“Yesterday at Nepean Hospital a man opened his power bill from Integral Energy – $1,400 for a four-bedroom home. A man, his wife and his children, struggling to pay it.”
— NSW Premier Barry O’Farrell
The decision of the NSW regulator, IPART, to approve another round of electricity price hikes this week has prompted more hysteria from the media and politicians about electricity prices. But the outrage is constructed squarely on the ignorance and short-term memory of the community.
According to IPART, the customers of Country Energy, who face the highest electricity prices, are looking at average power bills of $1747 a year after the current round of increases, or $33 a week. Urban customers are looking at around $26 a week.
What does that really mean for household budgets? For high-income households, according to a study prepared by ACTEW AGL late last year, electricity prices account for just over 1% of the disposable income of NSW households, and a tad more for Queensland households. For middle-income households, its about 3%. Only for the lowest 20% of households are electricity prices a significant part of disposable income: just under 7%.
Those facing real stress from electricity price rises are therefore those on the very lowest incomes. Not the sort of people to whom the media and politicians typically try to appeal — indeed, they’re the ones more likely to be the target of welfare crackdowns and pious back-to-work campaigns by puritan Prime Ministers.
Here’s some more context for households in NSW: in the December 2010 quarter, the contribution of electricity prices to the CPI result in Sydney — where it was highest out of the mainland state cities — was less than that of increases in the cost of education, holidays, hospital treatment, clothing, alcohol, tobacco, takeaways, eating out, fruit and veg, meat and seafood and communications – not mention significant costs like rent or mortgage payments.
According to the AGL study, both NSW and Queensland residents are now paying, in real terms, what they were paying in the 1980s for electricity. Of course, AGL is biased. Rod Sims, the head of IPART, reports a similar story: electricity prices fell in real terms in the 1980s, and only recently began rising. And if you don’t believe either of them, Ross Garnaut says the same thing. And all this in a period in which real incomes are rising quickly, even for low income earners, including pensioners. As Garnaut notes, average weekly earnings also consistently outstripped electricity prices since 1993; only since 2006 have the latter outrun AWE.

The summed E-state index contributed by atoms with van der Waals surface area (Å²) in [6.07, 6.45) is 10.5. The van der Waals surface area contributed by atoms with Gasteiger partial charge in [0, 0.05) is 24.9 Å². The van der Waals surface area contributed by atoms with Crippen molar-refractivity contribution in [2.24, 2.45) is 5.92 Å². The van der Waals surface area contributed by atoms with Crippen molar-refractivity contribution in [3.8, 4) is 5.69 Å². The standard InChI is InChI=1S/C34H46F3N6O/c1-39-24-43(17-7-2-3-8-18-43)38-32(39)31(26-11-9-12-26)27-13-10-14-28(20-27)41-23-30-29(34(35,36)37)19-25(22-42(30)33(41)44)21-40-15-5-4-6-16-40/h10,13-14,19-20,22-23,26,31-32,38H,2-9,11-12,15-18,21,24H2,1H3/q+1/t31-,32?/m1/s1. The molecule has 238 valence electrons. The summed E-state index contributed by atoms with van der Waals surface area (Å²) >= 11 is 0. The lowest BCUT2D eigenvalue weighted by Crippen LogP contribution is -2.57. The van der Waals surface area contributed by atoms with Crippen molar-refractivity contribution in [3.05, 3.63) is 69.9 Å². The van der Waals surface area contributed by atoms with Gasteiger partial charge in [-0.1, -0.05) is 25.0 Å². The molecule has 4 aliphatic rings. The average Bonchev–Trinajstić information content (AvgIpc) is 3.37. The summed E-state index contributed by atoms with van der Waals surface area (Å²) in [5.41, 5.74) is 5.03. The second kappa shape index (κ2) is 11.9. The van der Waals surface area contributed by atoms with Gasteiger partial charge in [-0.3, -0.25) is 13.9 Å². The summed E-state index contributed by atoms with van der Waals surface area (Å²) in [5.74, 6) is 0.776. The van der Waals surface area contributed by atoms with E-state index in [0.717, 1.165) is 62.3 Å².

Low income households are still paying less for electricity than if prices had matched the increase in disposable income since 1998; if prices had kept pace with income for high income households, they’d be 20% higher than currently.
According to Sims, electricity prices are highest in WA and SA. But in the West, prices had until 2008 been falling in real terms since the mid-1980s; they’re still lower than they were in 1986. In SA, they rose for the first half of last decade, but then fell, and have only recently resumed growing. And as Garnaut points out, we’re still paying about the same as the Americans, and much less than many Europeans, for our electricity as a proportion of GDP per capita. Only the Canadians pay less.
If NSW and Queensland voters are particularly worried about higher electricity prices, they should change their minds about opposing privatization. As Garnaut notes, in Victoria and South Australia, the gold-plating and over-investment characteristic of the capital investment in the government-run NSW and Queensland systems – which drives two-thirds of the price rises — is absent due to private ownership.
They should also demand their politicians stop stuffing around and introduce a carbon price, enabling the dumping of the Renewable Energy Target. If you believed much of the media coverage, the RET, which is backed by Labor, the Coalition and the Greens, all for different reasons, is the only factor driving up electricity prices. According to Garnaut, it’s responsible for only part of the 20% of price rises driven by generation costs. The trouble is, the RET is a rip-off: it’s far less efficient at reducing emissions than a carbon price.
Judging by O’Farrell’s bizarre “Nepean Hospital” statement, the chances of politicians climbing down from their electricity hysteria look pretty remote. O’Farrell reflexively piled every political cliché he could into his statement: the hospital, the kids, the struggle to pay bills — although it begged the question of why someone was at a hospital to open a power bill. Perhaps the power price panic is so great in NSW they now have dedicated A&E facilities for people who may collapse opening their bills.
The more important point is that if Nepean Man had a quarterly electricity bill of $1400, that means he’s using about four times more power than average household users. Perhaps he’s got a small aluminium smelter in his backyard, or running a cloud computing facility from home.
Then again, the idea that the only means open to people to seriously reduce their power bills is to cut their consumption is entirely absent from the rhetoric of politicians more interested in exploiting an issue than sensible policy. Especially one like O’Farrell, who opposed electricity privatization and who now opposes a carbon price.